Many co-ops rely on vendors to provide critical goods and services to sustain the business. Often those vendors provide payment terms through short extensions of credit, such as “NET–7” or “NET–30,” which allow the co-op to manage cash flow and pay invoices after it has realized the revenue related to that product. However, if the co-op finds itself missing payment deadlines or asking for extended credit terms from vendors, that often is an early sign of financial trouble and cash flow difficulties. These problems can be due to business seasonality, competing cash needs, or a host of other reasons. It also can be difficult to climb out of that situation, straining critical vendor relationships and leading to a downward “snowball” effect on the co-op’s overall financial health.

To avoid this situation, the business should maintain up-to-date accounts payable records so the business knows exactly what is due, when, and for how much. If the company begins seeing its payables stretching days or weeks late on a regular basis, it should be proactive to identify the causes of the delays and to work with the vendors on accommodations to become current again.

Cash Shortage

Warning Sign # 3: Frequent Cash Shortages

Cash shortages are related to the other warning signs. If the co-op finds itself in a daily or weekly cash crunch—whether that is cash for vendor payments or debt service or payroll—that usually is a sign of an unhealthy financial situation and an unhealthy business. These emergencies also may strain relationships with critical partners and lead to borrowing more money at high-interest rates, adding to the “snowball” effect.

Cash shortages can occur on the revenue or expense side (or both), such as through loss of a major customer, higher supply costs, rising labor costs, or even simply the seasonality of the business. Once again, detailed budgeting to project future revenue and cost challenges is critical, as well as frequent monitoring of the cash situation to anticipate and address shortfalls before they arise.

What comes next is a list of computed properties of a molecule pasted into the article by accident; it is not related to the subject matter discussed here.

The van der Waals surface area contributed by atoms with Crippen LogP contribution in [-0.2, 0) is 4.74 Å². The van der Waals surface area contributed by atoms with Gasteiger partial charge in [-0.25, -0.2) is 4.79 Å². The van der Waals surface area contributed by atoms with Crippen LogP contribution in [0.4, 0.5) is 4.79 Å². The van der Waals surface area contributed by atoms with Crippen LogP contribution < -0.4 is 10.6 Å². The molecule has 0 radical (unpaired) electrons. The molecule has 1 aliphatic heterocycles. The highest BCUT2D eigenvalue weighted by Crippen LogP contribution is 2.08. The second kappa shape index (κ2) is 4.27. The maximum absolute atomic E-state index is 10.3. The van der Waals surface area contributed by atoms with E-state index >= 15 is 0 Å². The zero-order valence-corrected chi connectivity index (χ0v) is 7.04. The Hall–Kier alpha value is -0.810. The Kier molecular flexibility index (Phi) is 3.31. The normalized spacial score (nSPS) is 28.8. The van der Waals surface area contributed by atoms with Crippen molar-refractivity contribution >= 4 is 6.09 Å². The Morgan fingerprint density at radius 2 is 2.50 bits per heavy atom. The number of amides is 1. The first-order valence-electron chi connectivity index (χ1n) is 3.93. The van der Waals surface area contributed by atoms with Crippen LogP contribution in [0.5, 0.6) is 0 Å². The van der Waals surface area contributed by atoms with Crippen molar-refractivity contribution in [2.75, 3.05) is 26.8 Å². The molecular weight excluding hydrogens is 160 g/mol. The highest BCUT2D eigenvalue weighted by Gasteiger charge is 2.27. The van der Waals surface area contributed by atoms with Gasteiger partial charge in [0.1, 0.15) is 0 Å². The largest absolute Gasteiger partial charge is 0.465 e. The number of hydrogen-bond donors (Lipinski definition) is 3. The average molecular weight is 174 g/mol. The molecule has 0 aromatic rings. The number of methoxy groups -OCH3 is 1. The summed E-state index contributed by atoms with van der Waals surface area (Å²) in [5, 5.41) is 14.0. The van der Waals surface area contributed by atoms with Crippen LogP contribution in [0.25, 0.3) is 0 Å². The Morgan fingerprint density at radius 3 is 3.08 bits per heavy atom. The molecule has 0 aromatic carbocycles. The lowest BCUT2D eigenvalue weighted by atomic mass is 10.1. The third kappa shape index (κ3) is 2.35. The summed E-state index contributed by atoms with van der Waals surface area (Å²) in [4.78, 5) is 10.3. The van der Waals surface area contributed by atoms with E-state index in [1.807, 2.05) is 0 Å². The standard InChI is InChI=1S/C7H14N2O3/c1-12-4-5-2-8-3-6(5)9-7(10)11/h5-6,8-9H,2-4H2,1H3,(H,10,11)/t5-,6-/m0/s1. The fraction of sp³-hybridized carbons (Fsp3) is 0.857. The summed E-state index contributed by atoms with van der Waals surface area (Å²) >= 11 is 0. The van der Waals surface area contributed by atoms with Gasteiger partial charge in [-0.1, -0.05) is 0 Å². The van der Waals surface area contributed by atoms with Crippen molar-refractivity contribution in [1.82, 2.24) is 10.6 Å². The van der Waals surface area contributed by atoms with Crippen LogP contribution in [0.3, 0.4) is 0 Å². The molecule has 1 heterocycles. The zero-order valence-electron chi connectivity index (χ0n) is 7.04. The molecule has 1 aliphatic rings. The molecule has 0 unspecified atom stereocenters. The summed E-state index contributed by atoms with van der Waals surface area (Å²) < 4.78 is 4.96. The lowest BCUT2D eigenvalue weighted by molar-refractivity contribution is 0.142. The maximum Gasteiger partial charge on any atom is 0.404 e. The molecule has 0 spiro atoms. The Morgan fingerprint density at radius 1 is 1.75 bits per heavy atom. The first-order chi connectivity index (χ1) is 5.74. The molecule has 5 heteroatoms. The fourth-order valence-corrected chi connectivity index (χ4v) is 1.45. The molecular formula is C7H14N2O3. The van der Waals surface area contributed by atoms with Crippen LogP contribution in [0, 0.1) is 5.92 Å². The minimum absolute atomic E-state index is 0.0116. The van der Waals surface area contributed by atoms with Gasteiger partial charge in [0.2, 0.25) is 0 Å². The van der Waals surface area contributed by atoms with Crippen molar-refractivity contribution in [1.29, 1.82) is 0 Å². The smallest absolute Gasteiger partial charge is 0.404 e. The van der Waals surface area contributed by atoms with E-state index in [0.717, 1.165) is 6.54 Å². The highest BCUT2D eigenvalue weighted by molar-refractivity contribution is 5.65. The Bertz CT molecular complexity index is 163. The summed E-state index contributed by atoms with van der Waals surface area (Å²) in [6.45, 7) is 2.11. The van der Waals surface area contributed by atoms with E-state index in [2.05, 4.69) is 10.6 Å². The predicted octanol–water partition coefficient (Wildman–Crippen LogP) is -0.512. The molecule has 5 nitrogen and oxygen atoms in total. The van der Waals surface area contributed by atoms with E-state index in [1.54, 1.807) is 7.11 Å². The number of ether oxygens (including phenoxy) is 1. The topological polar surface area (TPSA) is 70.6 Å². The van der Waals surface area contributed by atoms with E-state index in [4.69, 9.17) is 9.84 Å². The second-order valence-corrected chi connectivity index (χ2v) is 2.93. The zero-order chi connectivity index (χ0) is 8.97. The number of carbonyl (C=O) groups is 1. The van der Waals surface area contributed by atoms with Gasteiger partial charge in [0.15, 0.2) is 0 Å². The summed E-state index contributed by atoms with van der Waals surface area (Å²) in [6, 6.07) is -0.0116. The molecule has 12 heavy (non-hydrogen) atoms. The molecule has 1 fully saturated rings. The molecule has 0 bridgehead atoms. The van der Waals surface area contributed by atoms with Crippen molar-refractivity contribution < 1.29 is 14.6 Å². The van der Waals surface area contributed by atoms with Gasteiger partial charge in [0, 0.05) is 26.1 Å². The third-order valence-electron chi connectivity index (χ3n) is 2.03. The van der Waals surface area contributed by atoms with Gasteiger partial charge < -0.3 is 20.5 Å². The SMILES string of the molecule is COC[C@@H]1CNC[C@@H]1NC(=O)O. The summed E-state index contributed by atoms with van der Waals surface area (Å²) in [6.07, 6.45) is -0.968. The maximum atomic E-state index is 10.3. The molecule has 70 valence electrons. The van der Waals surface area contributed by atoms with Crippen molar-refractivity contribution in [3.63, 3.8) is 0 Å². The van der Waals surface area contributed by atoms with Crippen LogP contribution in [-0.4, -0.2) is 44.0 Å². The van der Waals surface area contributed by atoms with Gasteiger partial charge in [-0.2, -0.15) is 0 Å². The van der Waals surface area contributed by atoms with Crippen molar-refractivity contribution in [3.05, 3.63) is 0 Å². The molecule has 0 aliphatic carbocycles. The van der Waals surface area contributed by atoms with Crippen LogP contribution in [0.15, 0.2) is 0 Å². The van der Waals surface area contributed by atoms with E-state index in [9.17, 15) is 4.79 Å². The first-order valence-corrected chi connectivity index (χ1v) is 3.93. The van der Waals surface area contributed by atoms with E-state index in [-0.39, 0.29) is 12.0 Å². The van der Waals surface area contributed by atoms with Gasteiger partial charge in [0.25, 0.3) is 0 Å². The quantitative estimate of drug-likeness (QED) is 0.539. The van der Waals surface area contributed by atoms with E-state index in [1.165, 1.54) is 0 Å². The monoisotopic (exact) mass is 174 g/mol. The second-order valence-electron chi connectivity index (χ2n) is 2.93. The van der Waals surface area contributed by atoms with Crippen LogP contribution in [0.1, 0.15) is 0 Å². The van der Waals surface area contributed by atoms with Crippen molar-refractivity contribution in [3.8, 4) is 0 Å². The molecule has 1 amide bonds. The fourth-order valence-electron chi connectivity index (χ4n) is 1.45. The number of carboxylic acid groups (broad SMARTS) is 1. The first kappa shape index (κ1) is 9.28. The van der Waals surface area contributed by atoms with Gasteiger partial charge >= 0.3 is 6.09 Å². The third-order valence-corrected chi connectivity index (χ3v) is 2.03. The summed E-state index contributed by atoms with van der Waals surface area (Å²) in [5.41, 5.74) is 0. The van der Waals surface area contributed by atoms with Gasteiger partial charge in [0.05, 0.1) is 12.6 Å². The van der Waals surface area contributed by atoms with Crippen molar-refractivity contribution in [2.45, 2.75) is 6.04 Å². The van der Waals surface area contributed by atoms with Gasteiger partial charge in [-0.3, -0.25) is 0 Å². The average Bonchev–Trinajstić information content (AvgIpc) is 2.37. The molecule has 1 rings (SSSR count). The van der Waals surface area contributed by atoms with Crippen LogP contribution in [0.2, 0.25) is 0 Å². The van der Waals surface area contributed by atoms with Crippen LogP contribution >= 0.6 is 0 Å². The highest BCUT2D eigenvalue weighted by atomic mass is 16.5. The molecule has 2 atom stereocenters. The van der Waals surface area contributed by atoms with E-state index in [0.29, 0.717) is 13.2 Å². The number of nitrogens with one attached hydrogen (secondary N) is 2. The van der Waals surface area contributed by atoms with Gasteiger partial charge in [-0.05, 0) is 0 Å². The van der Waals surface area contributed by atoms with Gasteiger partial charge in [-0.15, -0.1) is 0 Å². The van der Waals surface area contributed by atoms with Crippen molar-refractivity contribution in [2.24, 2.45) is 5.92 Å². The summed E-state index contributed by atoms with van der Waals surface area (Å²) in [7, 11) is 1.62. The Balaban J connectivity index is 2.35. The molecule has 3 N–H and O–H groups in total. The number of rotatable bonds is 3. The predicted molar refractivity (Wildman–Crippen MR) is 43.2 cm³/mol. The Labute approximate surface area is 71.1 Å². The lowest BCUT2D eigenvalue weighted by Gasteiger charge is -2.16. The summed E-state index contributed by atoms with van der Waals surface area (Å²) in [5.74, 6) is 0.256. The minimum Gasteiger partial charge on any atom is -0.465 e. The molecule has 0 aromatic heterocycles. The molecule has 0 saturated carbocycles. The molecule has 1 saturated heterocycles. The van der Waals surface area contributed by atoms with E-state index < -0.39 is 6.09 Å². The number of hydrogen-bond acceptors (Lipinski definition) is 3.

Capital Improvements

Warning Sign #4: Deferred Maintenance and Capital Improvements

Maintenance and capital improvement needs will vary widely, based on a co-op’s business. However, for any business to run at peak efficiency and put its best foot forward in the market, it must maintain its assets and regularly invest in capital improvements. The deferral of these investments, on the other hand, can result in deteriorating assets, lost enterprise value, a negative public perception, and an overall inefficient business.

Co-ops should identify their capital improvement needs and develop a short- and long-term plan to fund those expenses. At the same time, the company should develop a plan to fund both necessary and desired projects, whether through selling assets, taking on new debt, or raising new equity.

Conclusion

The cooperative business structure plays a vital part in the American economy. When a co-op thrives, its members, vendors, customers, lenders, and entire community benefit. However, those benefits are only realized when the co-op is financially healthy and can achieve its economic and non-economic goals.

Because you cannot solve a problem until you recognize that it exists, staying vigilant for signs of financial trouble will ensure that the maximum range of options is available for a co-op to make necessary changes and to get back on track to achieving its goals.